Feeling the Femasculine Fantasy in Hawaii

Feeling the Femasculine Fantasy in Hawaii

Most fail to realize that Hawai’i is much more than just a tourist trap and weekend get away.

Our islands are inhabited by a diverse, cultural melting pot of people who are often portrayed poorly in the media and entertainment industry. The true voices of locals and the stories of our people are rarely heard of. Many know nothing about our stolen kingdom, our history and our rich, beautiful culture that goes beyond the stereotypes we’re associated with.

Within this beautiful culture is a lost history of our drag queen community.

In the 60’s and 70’s, many drag performers worked for the formerly world-renowned Chinatown club, The Glades, which was notorious for their elaborate showgirl-esque drag performances. During this era, performers were required to wear “I’m a Boy” buttons on the streets by law. The buttons originally served as a way to prevent arrests but resulted in rampant violence and death. Around 30 girls were said to be murdered at this time. Things were much different during the days of the Ancient Hawaiians.

When one was māhū– an individual who embodied both feminine and masculine spirits– they were looked up to. Embodying both of these traits were thought to empower them as caregivers, teachers, and healers. All of these things heavily influenced Hawai’i’s drag culture and the style of drag in Hawai’i for generations. Recently, these norms of drag have shifted as the younger millennial generation has come about.

During my research and time spent with O’ahu’s current drag queen community, I’ve learned that there is little to no trace– both visual and written– of this beautiful subculture.

Many of their stories have gone unheard and many queens of the past have become only memories. I decided to document the different aspects of O’ahu’s current drag queen community in hopes of changing that. I aim to inspire others with their boldness, bravery, artistry and unapologetic individuality.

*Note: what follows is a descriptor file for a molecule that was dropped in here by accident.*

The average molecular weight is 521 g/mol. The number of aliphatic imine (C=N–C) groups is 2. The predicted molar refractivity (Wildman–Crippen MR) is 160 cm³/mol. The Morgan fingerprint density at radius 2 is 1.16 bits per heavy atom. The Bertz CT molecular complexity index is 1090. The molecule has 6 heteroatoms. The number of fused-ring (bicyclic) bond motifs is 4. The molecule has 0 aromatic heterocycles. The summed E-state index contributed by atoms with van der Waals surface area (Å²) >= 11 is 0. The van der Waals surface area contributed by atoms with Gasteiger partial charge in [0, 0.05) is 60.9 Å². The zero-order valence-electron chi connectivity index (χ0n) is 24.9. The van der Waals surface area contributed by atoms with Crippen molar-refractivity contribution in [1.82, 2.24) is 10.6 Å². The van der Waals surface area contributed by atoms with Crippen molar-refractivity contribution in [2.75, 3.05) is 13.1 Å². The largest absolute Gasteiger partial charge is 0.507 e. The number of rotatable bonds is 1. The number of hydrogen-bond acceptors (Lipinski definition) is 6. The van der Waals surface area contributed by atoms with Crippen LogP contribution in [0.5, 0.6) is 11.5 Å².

Since then, I’ve been working on several different projects with them, with one of them being Femasculine. The main goal of Femasculine is to unveil what lies beneath the painted faces and how they embody the Ancient Hawaiian concept of māhū.

This project both explores the depth of their onstage persona, as well as who they are as Hawai’i locals. I interviewed and photographed 14 different queens for this portrait series to help provide a range of insight.

Sarina Sena Daniels

How does your drag persona differ from who you are outside of drag?

Sarina is different than my real identity. Sarina is the hero I always knew when I was young.

Nobody stood up for me when I was getting the shit kicked out of me, so I created Sarina. She’svastly different than me. She’s a protector.

How does it feel to be a part of Hawai’i’s drag community in comparison to the mainland?

I feel like Hawai’i has a lot more history as far as showgirl­ism and stuff. I feel like it can be alittle more picky and the art itself is more refined and detailed, whereas on the mainland I feellike it’s more open and just purely a celebration. Over here, it’s a little bit more critical, but also
welcoming.

Janna Del Rey

What does drag mean to you and how has it shaped you as a person?

Drag, to me, means that you can be who you want and never have to ask for forgiveness.

How would you describe the type of drag that you do?

I look like the girl you’ve seen leaving the club at 5am [laughs]. I would say crazy, fun anddefinitely in your face.

Does the drag community here reflect the values of Hawai’i’s local culture?

I think the drag community here does reflect local culture because we’re all about accepting youfor who you are, doing what you want and eating that good food, honey. It’s not Hawai’i’slocal culture without food.

Candi Shell

How does your drag persona differ from who you are outside of drag?

In most every way. I’m like a hairy dude who’s kind of quiet and draws in my man life. As CandiShell, I’m super bubbly, and if I wasn’t so sweet, I would just be kind of obnoxious. I’m also not singing a whole lot these days in my man life, but Candi’s constantly singing. I literally feel like when Candi takes hold­you know, once I’ve got the wig on and her voice starts coming outI feel like I’m riding in the backseat and someone else is driving the car. I feel like doingdrag is probably an ancient impulse. Especially in this patriarchal society that we find ourselvesin that’s sort of gone so far in one direction that it’s shutting down and breaking apart. We’re missing all ofthisgoddessenergy. We have the god energy, but we don’t have the goddessenergy and that’s what drag queens do: we summon the goddess.